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    Hot Liquid Ups BPA From Plastic Bottles

    Study: Chemical Released More Quickly With Boiling Liquids; Risk to People Not Clear
    WebMD Health News
    Reviewed by Louise Chang, MD

    Jan. 30, 2008 -- Pouring boiling liquid into reusable water bottles or baby bottles made of polycarbonate plastic causes a much faster release of the estrogen-mimicking chemical bisphenol A, new research shows.

    University of Cincinnati researchers reported that exposure to boiling water caused polycarbonate drinking bottles to release bisphenol A (BPA) up to 55 times more rapidly than exposure to cool or temperate water.

    The jury is still out on whether BPA exposure poses a health risk to humans, even though the question was the subject of two expert panel reviews in the U.S. last year.

    More than 6 billion pounds of bisphenol A are produced and used each year in the manufacture of the resins used to line food cans and in polycarbonate products. Almost everyone has measurable amounts of the man-made chemical in their blood, the CDC says.

    It has long been known that BPA can cause genetic damage in lab animals, but it is not clear if the levels of leached BPA from polycarbonate bottles and other products are high enough to pose a threat to humans.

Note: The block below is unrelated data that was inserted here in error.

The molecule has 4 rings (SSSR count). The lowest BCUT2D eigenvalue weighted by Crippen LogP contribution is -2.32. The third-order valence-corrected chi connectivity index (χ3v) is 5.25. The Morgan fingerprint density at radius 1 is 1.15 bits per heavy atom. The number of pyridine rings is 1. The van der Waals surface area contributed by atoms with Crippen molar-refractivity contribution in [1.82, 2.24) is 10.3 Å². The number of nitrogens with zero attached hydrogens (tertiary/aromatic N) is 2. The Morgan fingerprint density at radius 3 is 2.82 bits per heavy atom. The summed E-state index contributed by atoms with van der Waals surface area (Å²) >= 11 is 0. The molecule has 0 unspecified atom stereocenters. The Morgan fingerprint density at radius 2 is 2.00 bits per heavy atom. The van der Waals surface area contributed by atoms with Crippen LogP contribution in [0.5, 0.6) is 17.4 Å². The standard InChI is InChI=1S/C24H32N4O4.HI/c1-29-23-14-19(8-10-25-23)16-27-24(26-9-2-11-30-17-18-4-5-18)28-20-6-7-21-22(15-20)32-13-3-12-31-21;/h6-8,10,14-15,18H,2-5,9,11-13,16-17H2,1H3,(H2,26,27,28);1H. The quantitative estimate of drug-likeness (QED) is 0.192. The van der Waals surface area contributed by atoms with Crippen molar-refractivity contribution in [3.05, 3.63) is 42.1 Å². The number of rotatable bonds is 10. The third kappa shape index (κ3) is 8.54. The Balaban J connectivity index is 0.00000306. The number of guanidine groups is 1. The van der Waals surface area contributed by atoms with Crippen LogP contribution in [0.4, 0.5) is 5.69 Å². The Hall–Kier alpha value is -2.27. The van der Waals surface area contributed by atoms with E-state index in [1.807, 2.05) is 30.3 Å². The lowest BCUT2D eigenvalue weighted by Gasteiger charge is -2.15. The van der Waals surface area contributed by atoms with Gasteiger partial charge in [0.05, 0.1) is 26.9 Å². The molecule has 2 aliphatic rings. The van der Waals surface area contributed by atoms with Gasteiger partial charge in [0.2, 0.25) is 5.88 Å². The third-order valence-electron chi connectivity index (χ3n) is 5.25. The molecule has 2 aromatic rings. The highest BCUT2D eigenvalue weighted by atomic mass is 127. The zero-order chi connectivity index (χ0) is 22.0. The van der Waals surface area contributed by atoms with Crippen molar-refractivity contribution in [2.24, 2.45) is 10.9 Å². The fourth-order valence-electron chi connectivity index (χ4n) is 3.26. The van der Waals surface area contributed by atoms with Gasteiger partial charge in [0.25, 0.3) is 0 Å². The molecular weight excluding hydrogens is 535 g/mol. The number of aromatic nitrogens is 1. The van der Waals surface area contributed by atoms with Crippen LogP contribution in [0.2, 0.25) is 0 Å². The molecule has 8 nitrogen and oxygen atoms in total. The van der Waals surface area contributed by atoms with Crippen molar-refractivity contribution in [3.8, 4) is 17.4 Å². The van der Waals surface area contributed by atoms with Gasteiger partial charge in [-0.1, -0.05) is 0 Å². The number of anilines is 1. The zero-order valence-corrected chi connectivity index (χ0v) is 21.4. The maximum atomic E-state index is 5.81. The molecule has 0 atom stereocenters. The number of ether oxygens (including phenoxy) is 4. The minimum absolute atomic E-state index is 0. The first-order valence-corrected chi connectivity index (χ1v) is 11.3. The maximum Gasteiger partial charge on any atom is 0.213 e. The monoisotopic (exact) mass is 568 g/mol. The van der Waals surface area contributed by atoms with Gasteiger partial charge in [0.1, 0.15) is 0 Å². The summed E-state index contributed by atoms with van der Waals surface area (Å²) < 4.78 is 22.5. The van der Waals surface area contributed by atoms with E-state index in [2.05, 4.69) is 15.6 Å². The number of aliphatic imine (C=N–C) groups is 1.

BPA at High Temperatures

    Scott M. Belcher, PhD, who led the study team, tells WebMD that while there is little direct evidence that BPA poses a risk to humans, many experts believe that it does.

    "The consensus of the scientific community is that there is a clear reason to proceed cautiously," he says.

    But Steven G. Hentges, PhD, who is executive director of the American Chemical Council's Polycarbonate/BPA Global Group, disagrees.

    Hentges tells WebMD that the finding that BPA leaching accelerates at high liquid temperatures is nothing new, having been reported in numerous previous studies.

    "The bisphenol A levels seen under heating conditions are still extraordinarily low and far below levels that have been determined to be safe by government bodies," he says.

    The popularity of reusable, plastic polycarbonate drinking bottles has grown with rising concerns about the environmental impact of disposable plastic bottles.

    Plastic water and soda bottles manufactured for one-time use are not made with polycarbonate plastic. But many baby bottles and those hard water bottles sold in outdoor and athletic stores are.

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